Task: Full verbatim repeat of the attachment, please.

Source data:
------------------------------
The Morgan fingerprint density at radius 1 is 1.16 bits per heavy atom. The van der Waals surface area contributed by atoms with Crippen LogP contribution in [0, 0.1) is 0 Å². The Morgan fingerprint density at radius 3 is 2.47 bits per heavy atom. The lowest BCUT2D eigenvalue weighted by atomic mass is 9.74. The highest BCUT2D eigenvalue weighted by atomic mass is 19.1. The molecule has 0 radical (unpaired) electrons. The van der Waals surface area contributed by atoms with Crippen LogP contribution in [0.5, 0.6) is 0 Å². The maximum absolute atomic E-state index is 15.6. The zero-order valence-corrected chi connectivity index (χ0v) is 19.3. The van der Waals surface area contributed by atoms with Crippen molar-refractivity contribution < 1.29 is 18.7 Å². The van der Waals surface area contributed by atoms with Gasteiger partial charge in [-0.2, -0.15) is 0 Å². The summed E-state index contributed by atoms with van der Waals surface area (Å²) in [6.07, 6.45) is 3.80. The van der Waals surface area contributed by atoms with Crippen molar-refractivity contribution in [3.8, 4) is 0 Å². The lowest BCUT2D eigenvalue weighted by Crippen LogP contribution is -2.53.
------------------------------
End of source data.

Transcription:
The Morgan fingerprint density at radius 1 is 1.16 bits per heavy atom. The van der Waals surface area contributed by atoms with Crippen LogP contribution in [0, 0.1) is 0 Å². The Morgan fingerprint density at radius 3 is 2.47 bits per heavy atom. The lowest BCUT2D eigenvalue weighted by atomic mass is 9.74. The highest BCUT2D eigenvalue weighted by atomic mass is 19.1. The molecule has 0 radical (unpaired) electrons. The van der Waals surface area contributed by atoms with Crippen LogP contribution in [0.5, 0.6) is 0 Å². The maximum absolute atomic E-state index is 15.6. The zero-order valence-corrected chi connectivity index (χ0v) is 19.3. The van der Waals surface area contributed by atoms with Crippen molar-refractivity contribution < 1.29 is 18.7 Å². The van der Waals surface area contributed by atoms with Gasteiger partial charge in [-0.2, -0.15) is 0 Å². The summed E-state index contributed by atoms with van der Waals surface area (Å²) in [6.07, 6.45) is 3.80. The van der Waals surface area contributed by atoms with Crippen molar-refractivity contribution in [3.8, 4) is 0 Å². The lowest BCUT2D eigenvalue weighted by Crippen LogP contribution is -2.53.